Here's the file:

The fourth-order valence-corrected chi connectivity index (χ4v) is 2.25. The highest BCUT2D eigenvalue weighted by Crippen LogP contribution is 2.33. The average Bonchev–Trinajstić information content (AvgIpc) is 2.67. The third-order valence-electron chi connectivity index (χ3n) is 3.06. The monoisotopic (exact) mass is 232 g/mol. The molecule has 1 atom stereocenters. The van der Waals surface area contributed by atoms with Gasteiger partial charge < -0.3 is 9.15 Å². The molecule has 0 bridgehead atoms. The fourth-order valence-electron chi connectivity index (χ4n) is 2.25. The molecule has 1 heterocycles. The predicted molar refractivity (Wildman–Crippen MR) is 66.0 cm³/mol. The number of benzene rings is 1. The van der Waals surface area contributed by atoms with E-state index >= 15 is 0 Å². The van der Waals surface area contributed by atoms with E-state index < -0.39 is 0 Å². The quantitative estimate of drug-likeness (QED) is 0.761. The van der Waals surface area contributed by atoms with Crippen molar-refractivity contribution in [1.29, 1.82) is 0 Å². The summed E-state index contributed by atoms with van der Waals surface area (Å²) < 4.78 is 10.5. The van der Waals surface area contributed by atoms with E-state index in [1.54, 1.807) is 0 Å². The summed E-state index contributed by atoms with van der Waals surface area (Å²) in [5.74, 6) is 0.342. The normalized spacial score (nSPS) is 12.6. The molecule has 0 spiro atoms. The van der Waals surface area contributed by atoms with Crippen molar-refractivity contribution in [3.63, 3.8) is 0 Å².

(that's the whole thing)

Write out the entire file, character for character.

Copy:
The fourth-order valence-corrected chi connectivity index (χ4v) is 2.25. The highest BCUT2D eigenvalue weighted by Crippen LogP contribution is 2.33. The average Bonchev–Trinajstić information content (AvgIpc) is 2.67. The third-order valence-electron chi connectivity index (χ3n) is 3.06. The monoisotopic (exact) mass is 232 g/mol. The molecule has 1 atom stereocenters. The van der Waals surface area contributed by atoms with Gasteiger partial charge < -0.3 is 9.15 Å². The molecule has 0 bridgehead atoms. The fourth-order valence-electron chi connectivity index (χ4n) is 2.25. The molecule has 1 heterocycles. The predicted molar refractivity (Wildman–Crippen MR) is 66.0 cm³/mol. The number of benzene rings is 1. The van der Waals surface area contributed by atoms with E-state index >= 15 is 0 Å². The van der Waals surface area contributed by atoms with E-state index < -0.39 is 0 Å². The quantitative estimate of drug-likeness (QED) is 0.761. The van der Waals surface area contributed by atoms with Crippen molar-refractivity contribution in [1.29, 1.82) is 0 Å². The summed E-state index contributed by atoms with van der Waals surface area (Å²) < 4.78 is 10.5. The van der Waals surface area contributed by atoms with E-state index in [1.54, 1.807) is 0 Å². The summed E-state index contributed by atoms with van der Waals surface area (Å²) in [5.74, 6) is 0.342. The normalized spacial score (nSPS) is 12.6. The molecule has 0 spiro atoms. The van der Waals surface area contributed by atoms with Crippen molar-refractivity contribution in [3.63, 3.8) is 0 Å².